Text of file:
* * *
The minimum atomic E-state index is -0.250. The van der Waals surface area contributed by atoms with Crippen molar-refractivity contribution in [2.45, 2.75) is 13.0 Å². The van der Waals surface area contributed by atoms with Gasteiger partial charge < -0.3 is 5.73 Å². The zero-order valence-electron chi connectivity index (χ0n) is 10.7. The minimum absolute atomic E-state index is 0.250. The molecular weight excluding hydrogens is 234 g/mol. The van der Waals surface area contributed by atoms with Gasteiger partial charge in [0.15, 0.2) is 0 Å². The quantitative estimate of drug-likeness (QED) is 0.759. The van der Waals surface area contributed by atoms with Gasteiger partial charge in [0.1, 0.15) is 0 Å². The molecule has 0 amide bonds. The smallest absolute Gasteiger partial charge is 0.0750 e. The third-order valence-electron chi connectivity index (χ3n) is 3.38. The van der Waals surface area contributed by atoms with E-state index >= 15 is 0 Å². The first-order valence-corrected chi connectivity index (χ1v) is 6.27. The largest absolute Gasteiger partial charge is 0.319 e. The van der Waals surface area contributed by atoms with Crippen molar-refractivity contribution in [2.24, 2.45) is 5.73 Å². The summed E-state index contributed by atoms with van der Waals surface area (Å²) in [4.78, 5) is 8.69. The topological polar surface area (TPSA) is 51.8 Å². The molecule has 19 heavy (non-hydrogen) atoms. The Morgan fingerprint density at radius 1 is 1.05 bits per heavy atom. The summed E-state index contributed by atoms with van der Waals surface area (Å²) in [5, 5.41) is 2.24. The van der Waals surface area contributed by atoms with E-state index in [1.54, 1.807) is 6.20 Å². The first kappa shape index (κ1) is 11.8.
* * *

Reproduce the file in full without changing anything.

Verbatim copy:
The minimum atomic E-state index is -0.250. The van der Waals surface area contributed by atoms with Crippen molar-refractivity contribution in [2.45, 2.75) is 13.0 Å². The van der Waals surface area contributed by atoms with Gasteiger partial charge < -0.3 is 5.73 Å². The zero-order valence-electron chi connectivity index (χ0n) is 10.7. The minimum absolute atomic E-state index is 0.250. The molecular weight excluding hydrogens is 234 g/mol. The van der Waals surface area contributed by atoms with Gasteiger partial charge in [0.15, 0.2) is 0 Å². The quantitative estimate of drug-likeness (QED) is 0.759. The van der Waals surface area contributed by atoms with Gasteiger partial charge in [0.1, 0.15) is 0 Å². The molecule has 0 amide bonds. The smallest absolute Gasteiger partial charge is 0.0750 e. The third-order valence-electron chi connectivity index (χ3n) is 3.38. The van der Waals surface area contributed by atoms with E-state index >= 15 is 0 Å². The first-order valence-corrected chi connectivity index (χ1v) is 6.27. The largest absolute Gasteiger partial charge is 0.319 e. The van der Waals surface area contributed by atoms with Crippen molar-refractivity contribution in [2.24, 2.45) is 5.73 Å². The summed E-state index contributed by atoms with van der Waals surface area (Å²) in [4.78, 5) is 8.69. The topological polar surface area (TPSA) is 51.8 Å². The molecule has 19 heavy (non-hydrogen) atoms. The Morgan fingerprint density at radius 1 is 1.05 bits per heavy atom. The summed E-state index contributed by atoms with van der Waals surface area (Å²) in [5, 5.41) is 2.24. The van der Waals surface area contributed by atoms with E-state index in [1.54, 1.807) is 6.20 Å². The first kappa shape index (κ1) is 11.8.